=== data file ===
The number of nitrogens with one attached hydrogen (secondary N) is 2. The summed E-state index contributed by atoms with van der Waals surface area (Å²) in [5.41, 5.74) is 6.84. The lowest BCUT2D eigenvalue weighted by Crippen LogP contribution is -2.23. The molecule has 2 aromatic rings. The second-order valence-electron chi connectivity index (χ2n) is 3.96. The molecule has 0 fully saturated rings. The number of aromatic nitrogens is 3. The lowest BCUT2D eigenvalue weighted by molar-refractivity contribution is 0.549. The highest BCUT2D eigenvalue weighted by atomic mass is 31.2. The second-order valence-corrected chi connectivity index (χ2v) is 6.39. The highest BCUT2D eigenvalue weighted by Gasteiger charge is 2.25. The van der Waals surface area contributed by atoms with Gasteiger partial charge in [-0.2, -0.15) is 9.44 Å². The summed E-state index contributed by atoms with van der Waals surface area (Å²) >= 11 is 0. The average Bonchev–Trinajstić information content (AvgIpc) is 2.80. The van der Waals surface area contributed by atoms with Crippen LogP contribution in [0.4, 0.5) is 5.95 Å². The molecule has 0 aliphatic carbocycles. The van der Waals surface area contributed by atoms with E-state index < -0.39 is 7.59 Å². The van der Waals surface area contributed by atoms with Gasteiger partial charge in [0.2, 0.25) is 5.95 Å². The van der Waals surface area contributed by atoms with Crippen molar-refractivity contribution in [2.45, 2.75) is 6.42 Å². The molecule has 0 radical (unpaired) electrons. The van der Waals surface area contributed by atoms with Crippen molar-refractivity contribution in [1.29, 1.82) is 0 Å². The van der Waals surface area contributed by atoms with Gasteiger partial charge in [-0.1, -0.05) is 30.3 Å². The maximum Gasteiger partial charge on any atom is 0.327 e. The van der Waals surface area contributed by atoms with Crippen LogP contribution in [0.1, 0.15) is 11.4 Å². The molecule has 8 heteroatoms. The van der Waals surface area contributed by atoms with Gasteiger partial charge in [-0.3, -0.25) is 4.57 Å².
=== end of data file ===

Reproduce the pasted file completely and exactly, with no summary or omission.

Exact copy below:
The number of nitrogens with one attached hydrogen (secondary N) is 2. The summed E-state index contributed by atoms with van der Waals surface area (Å²) in [5.41, 5.74) is 6.84. The lowest BCUT2D eigenvalue weighted by Crippen LogP contribution is -2.23. The molecule has 2 aromatic rings. The second-order valence-electron chi connectivity index (χ2n) is 3.96. The molecule has 0 fully saturated rings. The number of aromatic nitrogens is 3. The lowest BCUT2D eigenvalue weighted by molar-refractivity contribution is 0.549. The highest BCUT2D eigenvalue weighted by atomic mass is 31.2. The second-order valence-corrected chi connectivity index (χ2v) is 6.39. The highest BCUT2D eigenvalue weighted by Gasteiger charge is 2.25. The van der Waals surface area contributed by atoms with Gasteiger partial charge in [-0.2, -0.15) is 9.44 Å². The summed E-state index contributed by atoms with van der Waals surface area (Å²) >= 11 is 0. The average Bonchev–Trinajstić information content (AvgIpc) is 2.80. The van der Waals surface area contributed by atoms with Crippen LogP contribution in [0.4, 0.5) is 5.95 Å². The molecule has 0 aliphatic carbocycles. The van der Waals surface area contributed by atoms with E-state index < -0.39 is 7.59 Å². The van der Waals surface area contributed by atoms with Gasteiger partial charge in [0.2, 0.25) is 5.95 Å². The van der Waals surface area contributed by atoms with Crippen molar-refractivity contribution in [2.45, 2.75) is 6.42 Å². The molecule has 0 radical (unpaired) electrons. The van der Waals surface area contributed by atoms with Crippen molar-refractivity contribution in [1.29, 1.82) is 0 Å². The van der Waals surface area contributed by atoms with Gasteiger partial charge in [-0.1, -0.05) is 30.3 Å². The maximum Gasteiger partial charge on any atom is 0.327 e. The van der Waals surface area contributed by atoms with Crippen LogP contribution in [0.1, 0.15) is 11.4 Å². The molecule has 8 heteroatoms. The van der Waals surface area contributed by atoms with Gasteiger partial charge in [-0.3, -0.25) is 4.57 Å².